Throughput is the amount of material or items passing through a system or process. Whereas productivity is the effectiveness of productive effort, especially in industry, as measured in the rate of output per unit of input.
We often hear the throughput of a department discussed as productivity. SPD managers will cite the number of trays, etc., as a productivity metric. The one lacking piece of the puzzle is input. Tracking your output can help measure the percentage volume of production issues or total volume produced, but it does not measure productivity.
On the other hand, productivity measures throughput by calculating output/input. SPD managers may be subject to the productivity metric of total worked hours/trays produced. As a benchmark, the lower the total number of hours worked for the output (trays) equals a better productivity ratio.
Productivity in SPD
The main issue in SPD for measuring productivity as a benchmark is that not one SPD is like another. There is only one constant measurement is instruments. If you are benchmarked against anything else, you are already in a losing battle. There are too many variables in other outputs.
Measuring Productivity in SPD
Often, there is pushback when asked if SPD should measure productivity. The number one reason is that rushing staff can cause quality issues. We would agree with that statement. But, equating productivity to rushing someone is a bit unfair. Productivity is an expected outcome for a specific input. In the case of instruments, we can expect the staff in SPD to be able to safely clean, inspect, or test instruments in a specified amount of time. By doing so, we can measure the productivity output of an individual. However, placing a tray expectation can possibly create an unsafe condition or a lower than expected output.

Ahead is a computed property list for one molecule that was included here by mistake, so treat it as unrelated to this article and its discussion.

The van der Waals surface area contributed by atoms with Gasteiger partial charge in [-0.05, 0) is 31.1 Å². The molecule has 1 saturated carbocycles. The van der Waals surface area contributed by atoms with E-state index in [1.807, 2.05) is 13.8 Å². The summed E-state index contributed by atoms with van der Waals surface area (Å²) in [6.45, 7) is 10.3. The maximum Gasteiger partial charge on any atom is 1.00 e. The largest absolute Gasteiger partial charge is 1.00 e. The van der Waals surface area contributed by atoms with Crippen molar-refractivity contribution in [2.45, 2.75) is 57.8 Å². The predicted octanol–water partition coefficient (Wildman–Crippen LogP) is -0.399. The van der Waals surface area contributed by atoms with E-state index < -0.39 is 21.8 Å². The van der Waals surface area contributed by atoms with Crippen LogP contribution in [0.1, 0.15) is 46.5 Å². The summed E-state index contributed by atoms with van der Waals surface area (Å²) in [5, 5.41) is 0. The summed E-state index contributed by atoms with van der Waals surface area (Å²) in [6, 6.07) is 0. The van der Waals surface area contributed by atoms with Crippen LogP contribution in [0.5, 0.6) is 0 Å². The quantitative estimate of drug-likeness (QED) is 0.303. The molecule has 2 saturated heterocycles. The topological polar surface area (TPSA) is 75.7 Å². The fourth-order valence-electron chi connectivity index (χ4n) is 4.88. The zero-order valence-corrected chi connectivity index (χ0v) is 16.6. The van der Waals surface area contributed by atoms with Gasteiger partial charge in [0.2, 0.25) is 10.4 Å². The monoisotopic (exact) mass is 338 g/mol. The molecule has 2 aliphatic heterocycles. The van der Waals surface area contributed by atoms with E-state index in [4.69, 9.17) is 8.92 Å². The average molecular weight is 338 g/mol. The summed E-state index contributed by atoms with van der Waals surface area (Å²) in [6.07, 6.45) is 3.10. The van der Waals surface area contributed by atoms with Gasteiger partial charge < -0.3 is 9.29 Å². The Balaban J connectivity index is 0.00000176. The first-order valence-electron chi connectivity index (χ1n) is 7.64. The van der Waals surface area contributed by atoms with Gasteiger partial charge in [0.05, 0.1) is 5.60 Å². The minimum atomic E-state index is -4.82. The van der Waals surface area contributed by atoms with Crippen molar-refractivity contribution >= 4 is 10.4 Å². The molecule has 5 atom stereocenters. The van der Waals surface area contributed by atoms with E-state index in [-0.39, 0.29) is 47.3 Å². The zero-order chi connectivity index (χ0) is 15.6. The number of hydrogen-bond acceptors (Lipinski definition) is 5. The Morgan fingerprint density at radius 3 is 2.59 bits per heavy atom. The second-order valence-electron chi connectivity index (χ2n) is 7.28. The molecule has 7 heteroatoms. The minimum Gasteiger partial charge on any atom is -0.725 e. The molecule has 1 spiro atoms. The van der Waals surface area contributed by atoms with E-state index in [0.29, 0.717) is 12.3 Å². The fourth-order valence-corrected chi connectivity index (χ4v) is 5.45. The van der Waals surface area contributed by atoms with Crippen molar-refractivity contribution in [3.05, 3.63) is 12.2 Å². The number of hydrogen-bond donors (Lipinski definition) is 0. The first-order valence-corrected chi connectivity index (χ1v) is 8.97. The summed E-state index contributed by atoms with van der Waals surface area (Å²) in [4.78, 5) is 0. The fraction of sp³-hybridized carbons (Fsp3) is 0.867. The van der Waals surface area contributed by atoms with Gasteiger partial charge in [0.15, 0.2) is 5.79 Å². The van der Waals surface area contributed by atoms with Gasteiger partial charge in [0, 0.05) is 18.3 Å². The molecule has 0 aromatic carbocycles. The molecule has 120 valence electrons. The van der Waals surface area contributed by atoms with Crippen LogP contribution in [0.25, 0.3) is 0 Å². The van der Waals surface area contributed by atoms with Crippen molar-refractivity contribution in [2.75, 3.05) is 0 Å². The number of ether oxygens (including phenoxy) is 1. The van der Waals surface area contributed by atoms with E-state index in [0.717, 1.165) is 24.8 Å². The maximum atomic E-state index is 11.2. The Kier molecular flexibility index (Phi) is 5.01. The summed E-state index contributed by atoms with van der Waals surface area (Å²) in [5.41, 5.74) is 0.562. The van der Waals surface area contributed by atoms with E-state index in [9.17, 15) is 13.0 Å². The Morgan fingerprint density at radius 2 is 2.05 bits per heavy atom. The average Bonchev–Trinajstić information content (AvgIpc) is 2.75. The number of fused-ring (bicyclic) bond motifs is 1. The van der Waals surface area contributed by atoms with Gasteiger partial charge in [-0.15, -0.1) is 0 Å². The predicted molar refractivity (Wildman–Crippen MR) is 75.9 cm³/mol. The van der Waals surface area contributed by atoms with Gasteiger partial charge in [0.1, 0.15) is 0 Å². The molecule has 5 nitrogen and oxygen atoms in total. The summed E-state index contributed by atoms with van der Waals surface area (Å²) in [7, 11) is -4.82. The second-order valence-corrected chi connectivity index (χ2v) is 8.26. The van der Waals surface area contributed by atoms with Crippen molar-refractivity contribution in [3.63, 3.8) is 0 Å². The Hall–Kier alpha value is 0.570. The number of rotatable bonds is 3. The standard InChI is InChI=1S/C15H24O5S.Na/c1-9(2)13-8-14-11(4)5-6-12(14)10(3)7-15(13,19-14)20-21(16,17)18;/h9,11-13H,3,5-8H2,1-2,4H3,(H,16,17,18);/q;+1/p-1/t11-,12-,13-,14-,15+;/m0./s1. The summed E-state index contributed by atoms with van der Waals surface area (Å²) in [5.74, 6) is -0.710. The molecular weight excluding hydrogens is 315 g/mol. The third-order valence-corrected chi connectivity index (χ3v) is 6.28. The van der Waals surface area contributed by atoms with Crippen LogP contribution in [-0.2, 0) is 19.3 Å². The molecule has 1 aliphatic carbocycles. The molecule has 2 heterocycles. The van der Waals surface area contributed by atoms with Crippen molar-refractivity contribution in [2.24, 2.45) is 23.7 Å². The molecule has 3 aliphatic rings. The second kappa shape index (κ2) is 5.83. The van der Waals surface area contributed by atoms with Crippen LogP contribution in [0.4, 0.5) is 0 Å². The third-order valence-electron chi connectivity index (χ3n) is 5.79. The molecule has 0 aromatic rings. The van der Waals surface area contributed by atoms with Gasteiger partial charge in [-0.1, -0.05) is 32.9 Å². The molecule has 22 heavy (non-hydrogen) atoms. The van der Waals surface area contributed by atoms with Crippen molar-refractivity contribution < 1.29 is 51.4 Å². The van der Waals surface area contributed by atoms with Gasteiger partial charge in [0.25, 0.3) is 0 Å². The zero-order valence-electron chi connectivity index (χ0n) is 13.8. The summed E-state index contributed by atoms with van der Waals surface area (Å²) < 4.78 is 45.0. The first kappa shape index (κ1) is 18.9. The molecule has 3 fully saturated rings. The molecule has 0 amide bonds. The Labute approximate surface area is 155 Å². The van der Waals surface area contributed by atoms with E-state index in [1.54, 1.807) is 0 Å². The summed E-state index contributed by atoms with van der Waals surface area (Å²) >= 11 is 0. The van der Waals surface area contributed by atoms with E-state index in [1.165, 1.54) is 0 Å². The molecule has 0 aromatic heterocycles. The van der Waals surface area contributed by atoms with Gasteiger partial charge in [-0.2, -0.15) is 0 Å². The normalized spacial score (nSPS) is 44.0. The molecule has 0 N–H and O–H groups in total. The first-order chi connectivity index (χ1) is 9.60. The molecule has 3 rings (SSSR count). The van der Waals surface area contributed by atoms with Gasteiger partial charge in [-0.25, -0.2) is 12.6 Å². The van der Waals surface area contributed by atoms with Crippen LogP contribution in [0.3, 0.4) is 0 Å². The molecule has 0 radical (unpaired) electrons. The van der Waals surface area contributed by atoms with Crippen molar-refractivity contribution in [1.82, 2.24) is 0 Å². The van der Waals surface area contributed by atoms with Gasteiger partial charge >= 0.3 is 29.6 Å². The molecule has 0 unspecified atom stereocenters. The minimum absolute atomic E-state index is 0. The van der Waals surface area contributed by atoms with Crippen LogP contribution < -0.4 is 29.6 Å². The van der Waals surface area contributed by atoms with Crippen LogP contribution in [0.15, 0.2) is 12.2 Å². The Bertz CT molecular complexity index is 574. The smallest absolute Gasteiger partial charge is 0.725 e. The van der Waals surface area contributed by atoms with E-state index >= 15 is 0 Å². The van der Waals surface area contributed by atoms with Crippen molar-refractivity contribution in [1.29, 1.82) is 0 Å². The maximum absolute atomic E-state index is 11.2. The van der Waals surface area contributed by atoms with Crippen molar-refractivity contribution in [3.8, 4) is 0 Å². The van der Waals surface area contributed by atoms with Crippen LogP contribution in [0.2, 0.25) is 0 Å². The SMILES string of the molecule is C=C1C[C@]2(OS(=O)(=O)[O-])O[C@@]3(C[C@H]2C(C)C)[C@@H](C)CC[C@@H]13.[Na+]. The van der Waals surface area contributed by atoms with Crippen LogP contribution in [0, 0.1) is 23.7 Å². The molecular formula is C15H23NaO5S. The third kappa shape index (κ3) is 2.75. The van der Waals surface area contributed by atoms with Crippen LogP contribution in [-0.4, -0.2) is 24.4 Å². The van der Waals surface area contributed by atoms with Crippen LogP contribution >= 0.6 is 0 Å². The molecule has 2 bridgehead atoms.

When measuring instruments as your productivity metric, you have to consider variables. Just as equipment issues can affect throughput in a department, other production issues can affect productivity. Here are some of them:
instrument migration in sets (probably the #1 issue in SPD)
poor decontamination practices (whether in the OR or SPD)
poor workstation setups (including inadequate inspection tools)
Depending upon your department's unique issues, you will need to buffer your productivity metric. Considering data suggest that the average person is only productive for about three to six hours a day.
It is a financial disservice to your company not to be measuring productivity. There is value in the output. The better your productivity is, the more valuable your department becomes for taking care of your patients. Quality is the final measuring tool. It would be best if you had both productivity and quality output. By beginning to measure productivity and by developing it into a constant metric, you can work to find the sweet spot in your production model.
At Evolved Sterile Processing, our consultants have a greater focus on sterile processing. With our decades of experience, we will help you develop better processes and educational resources for your staff.